High-status Danish Vikings wore exotic beaver furs


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Beaver fur was a symbol of wealth and an important trade item in 10th Century Denmark, according to a study published in the open-access journal PLOS ONE by Luise Orsted Brandt of the University of Copenhagen and colleagues.

Written sources indicate that fur was a key commodity during the Viking Age, between 800-1050 CE, but fur doesn’t often survive well in the archaeological record, so little direct evidence is available. Previous reports have used the microscopic anatomy of ancient fur to identify species of origin, but this method is often inexact. All in all, not much is known about the kinds of furs the Vikings preferred.

In this study, Brandt and colleagues analyzed animal remains from six high-status graves from 10th Century Denmark. While no ancient DNA was recovered from the samples, perhaps due to treatment processes performed on furs and skins and probably due to preservation conditions, identifiable proteins were recovered by two different analytical techniques. Grave furnishings and accessories included skins from domestic animals, while clothing exhibited furs from wild animals, specifically a weasel, a squirrel, and beavers.

Map of studied sites (a) and examples of included fur: b) Hvilehoj C4273-97, fragment 1, c) Hvilehoj C4280c, d) Bjerringhoj C143. Graphics: Luise Orsted Brandt and Charlotte Rimstad. Photos: Roberto Fortuna, National Museum of Denmark [Credit: Brandt et al., 2022]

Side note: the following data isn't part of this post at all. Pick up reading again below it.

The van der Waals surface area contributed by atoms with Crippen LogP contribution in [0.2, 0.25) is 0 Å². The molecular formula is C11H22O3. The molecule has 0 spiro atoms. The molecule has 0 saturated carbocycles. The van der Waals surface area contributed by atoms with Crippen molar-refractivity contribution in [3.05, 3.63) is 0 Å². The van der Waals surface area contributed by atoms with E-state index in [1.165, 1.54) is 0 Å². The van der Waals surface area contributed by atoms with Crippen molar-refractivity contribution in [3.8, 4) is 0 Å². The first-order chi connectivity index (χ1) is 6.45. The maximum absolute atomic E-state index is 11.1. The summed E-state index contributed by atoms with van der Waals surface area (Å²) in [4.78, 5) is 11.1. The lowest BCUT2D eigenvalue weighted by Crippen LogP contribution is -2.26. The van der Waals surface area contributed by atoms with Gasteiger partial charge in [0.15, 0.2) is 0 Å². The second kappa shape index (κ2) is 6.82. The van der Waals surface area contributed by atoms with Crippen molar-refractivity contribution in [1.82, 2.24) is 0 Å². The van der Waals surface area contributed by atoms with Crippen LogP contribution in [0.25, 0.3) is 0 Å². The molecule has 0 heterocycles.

These findings support the idea that fur was a symbol of wealth during the Viking Age. The fact that beavers are not native to Denmark suggests this fur was a luxury item acquired through trade. Some clothing items included fur from multiple species, demonstrating a knowledge of the varying functions of different animal hides, and may have indicated a desire to show off exclusive furs.

The authors note the biggest limiting factor in this sort of study is the incompleteness of comparative protein databases; as these databases expand, more specific identifications of ancient animal skins and furs will be possible.

The authors add: “In the Viking Age, wearing exotic fur was almost certainly an obvious visual statement of affluence and social status, similar to high-end fashion in today’s world. This study uses ancient proteins preserved in elite Danish Viking burials to provide direct evidence of beaver fur trade and use.”

Source: Public Library of Science [July 27, 2022]



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